Model of Protoplanetary Disk Particle Formation Developedby Tommy on 6/09/2012
From dust to planetesimals: an improved model for collisional growth in protoplanetary disks, Pascale Garaud, Farzana Meru, Marina Galvagni and Christoph Olczak, Submitted to The Astrophysical Journal.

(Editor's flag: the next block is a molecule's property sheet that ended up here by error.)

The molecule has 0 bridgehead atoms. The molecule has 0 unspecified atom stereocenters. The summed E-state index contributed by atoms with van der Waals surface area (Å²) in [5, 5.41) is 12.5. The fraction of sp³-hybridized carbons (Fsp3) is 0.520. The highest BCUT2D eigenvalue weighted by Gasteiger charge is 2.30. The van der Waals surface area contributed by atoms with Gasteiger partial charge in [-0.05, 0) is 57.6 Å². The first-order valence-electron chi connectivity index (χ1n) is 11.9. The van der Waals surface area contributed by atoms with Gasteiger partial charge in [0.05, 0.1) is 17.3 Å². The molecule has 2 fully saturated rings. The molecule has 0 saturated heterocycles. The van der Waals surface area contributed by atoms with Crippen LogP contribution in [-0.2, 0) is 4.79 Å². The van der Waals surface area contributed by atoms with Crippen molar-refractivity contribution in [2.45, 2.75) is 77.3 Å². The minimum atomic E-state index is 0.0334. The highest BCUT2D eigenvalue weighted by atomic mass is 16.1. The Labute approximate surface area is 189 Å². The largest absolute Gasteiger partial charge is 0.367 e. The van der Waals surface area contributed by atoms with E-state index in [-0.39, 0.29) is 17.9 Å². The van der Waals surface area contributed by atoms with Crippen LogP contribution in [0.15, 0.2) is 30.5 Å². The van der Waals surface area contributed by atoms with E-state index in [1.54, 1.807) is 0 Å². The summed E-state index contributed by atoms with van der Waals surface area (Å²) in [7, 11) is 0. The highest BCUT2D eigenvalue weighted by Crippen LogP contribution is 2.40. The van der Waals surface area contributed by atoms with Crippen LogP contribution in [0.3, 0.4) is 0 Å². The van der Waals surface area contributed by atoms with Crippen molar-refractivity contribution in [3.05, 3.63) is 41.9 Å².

Planet formation occurs within the gas and dust rich environments of protoplanetary disks. Observations of these objects show that the growth of primordial sub micron sized particles into larger aggregates occurs at the earliest stages of the disks. However, theoretical models of particle growth that use the Smoluchowski equation to describe collisional coagulation and fragmentation have so far failed to produce large particles while maintaining a significant populations of small grains. This has been generally attributed to the existence of two barriers impeding growth due to bouncing and fragmentation of colliding particles. In this paper, we demonstrate that the importance of these barriers has been artificially inflated through the use of simplified models that do not take into account the stochastic nature of the particle motions within the gas disk. We present a new approach in which the relative velocities between two particles is described by a probability distribution function that models both deterministic motion and stochastic motion. Taking both into account can give quite different results to what has been considered recently in other studies. We demonstrate the vital effect of two “ingredients” for particle growth: the proper implementation of a velocity distribution function that overcomes the bouncing barrier and, in combination with mass transfer in high-mass-ratio collisions, boosts the growth of larger particles beyond the fragmentation barrier. A robust result of our simulations is the emergence of two particle populations (small and large), potentially explaining simultaneously a number of long-standing problems in protoplanetary disks, including planetesimal formation close to the central star, the presence of mm to cm size particles far out in the disk, and the persistence of micron-size grains for millions of years.